WHO Regional Director for Africa Dr. Luis Gomes Sambo declared he is happy with the significant progress made by Rwanda in the health system, especially at community level.
This statement was made during his visit to Kanombe military hospital to see firsthand the use of the Prepex device used for male circumcision.
The device, the experimental use of which in Rwanda started two years ago, has proved to be easier to use and takes less time compared to surgical circumcision. "In our research, the advantages of the device proved to be many," remarked Lt. Col. Dr. Jean Paul Bitega, who headed the team conducting the research. "It requires no injection, no suture, no sterile environment and even nurses can use it after training."
There are five times less side-effects from the device than surgical circumcision and the healing period is of three weeks. Alexis Mugabe, who had received the treatment, said the procedure was quick and painless. "It took about two minutes and I felt no pain at all," he said, adding that he was confident he would go back to work the following day without problem.
Mugabe, who is one of the 2,304 males in all circumcised so far using the Prepex device, declared that he had put off circumcision as he was not looking forward to the surgery. "But when I heard of this new method, I came to do it and I'm glad for once the ring is removed in 7 days, it will take only 3 weeks to heal completely," he said.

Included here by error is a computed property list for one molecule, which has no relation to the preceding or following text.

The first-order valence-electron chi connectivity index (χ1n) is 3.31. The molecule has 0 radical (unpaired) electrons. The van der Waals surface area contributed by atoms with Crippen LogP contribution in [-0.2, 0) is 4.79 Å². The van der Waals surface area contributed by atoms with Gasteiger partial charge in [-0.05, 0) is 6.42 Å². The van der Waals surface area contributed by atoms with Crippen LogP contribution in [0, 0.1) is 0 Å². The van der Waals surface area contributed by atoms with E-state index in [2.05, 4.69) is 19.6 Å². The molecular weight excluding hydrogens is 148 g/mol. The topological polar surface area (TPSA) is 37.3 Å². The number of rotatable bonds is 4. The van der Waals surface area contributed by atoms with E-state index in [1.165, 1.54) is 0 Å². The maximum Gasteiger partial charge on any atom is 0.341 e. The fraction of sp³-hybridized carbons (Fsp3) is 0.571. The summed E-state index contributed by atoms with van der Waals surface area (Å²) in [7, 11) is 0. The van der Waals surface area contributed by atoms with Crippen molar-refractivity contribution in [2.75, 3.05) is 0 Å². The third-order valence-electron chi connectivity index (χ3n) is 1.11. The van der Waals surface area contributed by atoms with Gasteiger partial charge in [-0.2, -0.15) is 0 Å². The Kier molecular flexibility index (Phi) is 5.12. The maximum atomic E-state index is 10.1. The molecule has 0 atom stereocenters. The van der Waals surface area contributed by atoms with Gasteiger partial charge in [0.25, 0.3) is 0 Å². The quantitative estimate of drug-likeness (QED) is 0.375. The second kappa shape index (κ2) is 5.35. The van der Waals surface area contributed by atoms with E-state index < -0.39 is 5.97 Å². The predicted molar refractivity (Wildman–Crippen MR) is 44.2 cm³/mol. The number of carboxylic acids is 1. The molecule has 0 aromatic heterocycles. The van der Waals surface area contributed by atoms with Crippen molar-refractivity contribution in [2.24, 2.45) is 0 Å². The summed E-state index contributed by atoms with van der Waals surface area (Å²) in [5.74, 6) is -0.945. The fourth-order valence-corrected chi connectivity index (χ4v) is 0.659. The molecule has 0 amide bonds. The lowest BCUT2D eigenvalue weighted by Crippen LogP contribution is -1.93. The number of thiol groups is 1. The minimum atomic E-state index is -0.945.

As Sambo pointed out, the recommendation that circumcision be part of the HIV prevention program was made in 2007, and a tool that is likely to improve the way circumcisions are performed is welcome. "This device seems to be promising, especially for sub Saharan Africa which is the most affected by HIV/AIDS," he said pointing out that the region has 23 million people with HIV and a very high prevalence as there are 2 million new infections per year.
"What was needed is a devise that is easy to use and requires no anesthesia," said Dr. Emil Asamoah-Odei, the HIV/AIDs regional adviser for Africa. "With qualified doctors and surgeons scarce, the fact that the device can be used by nurses would be a plus."
Rwanda used the device on 10,000 people in February of this year as part of ongoing research to establish the safety of the device ,and follow up by the WHO is still ongoing.
"Its safety needs to be ensured before we can say that it is safe to replicate the method in other countries of the continent," explained Asamoah-Odei adding that a meeting to decide this will take place after results are available from other studies on the device that are currently taking place in Zimbabwe.
Rwanda, as the first country to ever use and test the device, was commended for leading in this and it was suggested that now that adults are mostly covered in the research, it would be good to start looking at providing the device for other age groups namely adolescents and children.
Dr. Sambo is on a four day working visiting to learn more about Rwanda's programs and assess progress on the ground with the view of sharing some success stories with the rest of the continent.